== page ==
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"Why do writers write? Because it isn’t there."
- Thomas Berger
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'Penelope's Daughter' by Laurel Corona

Penelope's Daughter: Reviews

TRADE REVIEWS

"Born after her famous father, Odysseus, followed Menelaus to Troy to bring the city to its knees and Helen home to Sparta, Xanthe enjoyed an idyllic childhood. As the years passed, however, and Odysseus failed to return home to his kingdom of Ithaca, his wife, Penelope, was forced to endure an invasion of suitors hoping to win her hand and the kingdom. Still, Xanthe was not in personal danger until she reached age 11 and was deemed old enough to wed, by force if necessary. Sent to live with Penelope’s cousin, Xanthe spends her youth in hiding. There is no mention of a daughter in Homer's epic poem, nor is there historical evidence that Odysseus and Penelope had a second child, but as the Greeks with whom Corona spoke during her extensive research said, ’If it makes a good story, why not?’ VERDICT Corona's second historical novel (The Four Seasons) is indeed a good story—well researched, filled with strong, fully developed female characters, and an insightful look at the secret lives of the women of ancient Greece during an era that was pretty much all about the men. Sure to attract readers of Anita Diamant's The Red Tent and Pilate's Wife by Antoinette May."

Library Journal, Jane Henriksen Baird, Anchorage P.L., AK

MEDIA REVIEWS

"...Laurel Corona's new historical novel, 'Penelope's Daughter,' provides some fascinating answers in a story that cleverly parallels Homer's epic poem." More...

— North County Times

"The Iliad, The Odyssey, and other Greek myths inform and enrich Corona’s (The Four Seasons) fanciful first-millennium tapestry of Xanthe, the daughter of Odysseus, king of the Cephallenians, born on the island of Ithaca to Penelope after Odysseus embarked on his mystical journey. With Penelope’s legendary husband missing for more than 20 years, Xanthe must come of age sheltered from those who would usurp the kingdom, force her and her mother into marriage, and kill her brother, the heir to the kingdom. As a precaution, her mother fakes Xanthe's death and sends her to Sparta, where her cousin, the fabled Helen of Troy, can better protect her. There, Xanthe learns the mysteries of Bronze Age womanhood and witnesses an attempt on Helen's life, possibly made by her own daughter, the bitter Hermione. Xanthe becomes involved with the son of the king of Phylos, but the gods decide she should return to Ithaca while there's still hope that her father will return and peace may prevail. This variant and dreamy confection of Greek mythology and romance achieves, thanks to Xanthe's first-person account, a great deal of intimacy."

— Publishers Weekly

"This novel revisits the story of the Trojan War and its aftermath. As it opens, the war has long ended, and the family of the missing Odysseus is still awaiting his return. Daughter Xanthe is left under the care of servants. She has barricaded herself in her room as a protection against unwanted suitors, passing the time by weaving. The story unfolds as she works at her loom, the designs serving as a framework to her tale. As Xanthe shares her history of ancient Greece, a complex picture emerges. Though the war has ended, the people of Ithaca are still immersed in a battle for their future. In Homer’s saga, women who once wept for their lost men are given the voice and power they deserve. In Corona’s tale, women turn a tragedy into opportunity, finding a way to thrive in a world full of men. Penelope’s Daughter provides new insight into the lives of Homer’s women while giving voice to the inventiveness, creativity, and ingenuity of all those left behind."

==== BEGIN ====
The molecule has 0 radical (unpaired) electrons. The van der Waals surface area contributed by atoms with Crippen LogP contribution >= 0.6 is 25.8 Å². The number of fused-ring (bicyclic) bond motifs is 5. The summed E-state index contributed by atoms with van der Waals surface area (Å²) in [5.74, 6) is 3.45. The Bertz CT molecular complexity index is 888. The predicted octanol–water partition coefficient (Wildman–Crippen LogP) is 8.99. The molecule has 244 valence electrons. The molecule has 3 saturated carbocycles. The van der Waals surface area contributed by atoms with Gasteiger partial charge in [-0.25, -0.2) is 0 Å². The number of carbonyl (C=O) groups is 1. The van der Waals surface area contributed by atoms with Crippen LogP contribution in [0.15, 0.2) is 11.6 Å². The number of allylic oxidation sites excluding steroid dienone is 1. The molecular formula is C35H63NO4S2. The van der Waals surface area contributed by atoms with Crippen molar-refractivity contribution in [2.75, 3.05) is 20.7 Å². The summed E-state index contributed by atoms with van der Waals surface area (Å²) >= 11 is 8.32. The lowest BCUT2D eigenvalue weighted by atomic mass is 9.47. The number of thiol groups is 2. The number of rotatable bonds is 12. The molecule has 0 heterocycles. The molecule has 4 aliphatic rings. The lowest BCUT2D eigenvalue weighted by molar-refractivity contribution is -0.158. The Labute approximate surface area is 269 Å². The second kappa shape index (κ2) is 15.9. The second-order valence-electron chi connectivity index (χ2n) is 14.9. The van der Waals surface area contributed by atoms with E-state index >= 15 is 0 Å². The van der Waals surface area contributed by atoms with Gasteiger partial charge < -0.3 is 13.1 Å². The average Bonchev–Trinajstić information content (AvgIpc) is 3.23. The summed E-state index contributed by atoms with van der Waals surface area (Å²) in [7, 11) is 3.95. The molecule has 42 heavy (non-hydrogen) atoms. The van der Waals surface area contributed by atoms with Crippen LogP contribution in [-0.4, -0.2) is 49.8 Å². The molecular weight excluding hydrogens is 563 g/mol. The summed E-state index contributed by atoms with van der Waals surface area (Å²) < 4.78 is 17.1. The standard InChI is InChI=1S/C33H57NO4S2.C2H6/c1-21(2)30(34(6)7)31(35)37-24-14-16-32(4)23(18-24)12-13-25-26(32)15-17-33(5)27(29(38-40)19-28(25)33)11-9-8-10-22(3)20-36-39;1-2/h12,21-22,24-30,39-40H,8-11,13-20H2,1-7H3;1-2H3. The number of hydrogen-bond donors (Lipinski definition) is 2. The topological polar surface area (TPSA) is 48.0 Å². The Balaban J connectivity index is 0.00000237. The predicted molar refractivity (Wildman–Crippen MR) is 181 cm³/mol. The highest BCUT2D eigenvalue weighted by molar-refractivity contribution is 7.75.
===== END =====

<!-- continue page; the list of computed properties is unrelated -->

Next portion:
— Booklist

"Readers may be charmed by this story and yet find it controversial." Read more of this review.

— San Diego Jewish World

"Well-crafted adult modern literature about and for women." Read more of this review.

— about.com

Years ago in high school I was forced to read the Iliad and/or the Odyssey... I retained nothing from the story though. Luckily for Homer, here comes Laurel Corona breathing new life into the age old tale, with her story of Penelope’s Daughter. Read more of this review.

— The Burton Review

"I honestly must say, I don't know much about Greek Myths... but I really enjoyed reading Penelope’s Daughter." More...

— Marjojleinbookblog.blogspot.com

"If you are a fan of The Odyssey you are sure to enjoy the events that transpire in this book." More...

— The Maiden's Court

"This was my first read by Laurel Corona, but you can be bet I will be back for more! Penelope’s Daughter was one phenomenal book and I highly recommend it!" More...

— Passages to the Past

Combining romance, action and adventure, Penelope’s Daughter is a wonderful book crafted a talent that almost anyone would enjoy!" More...

— Coy M., Luxury Reading

AUTHOR REVIEWS

"Laurel Corona brings Homer’s epic to life in this spectacular novel of the ancient world. Populated with a rich cast of characters—from Helen of Troy to Odysseus—this is a novel you won’t want to put down."

—Michelle Moran
best-selling author of Nefertiti

"A beautiful excursion into the realms of The Odyssey, with some surprises Homer didn’t know about."

Margaret George
New York Times best-selling author of Helen of Troy

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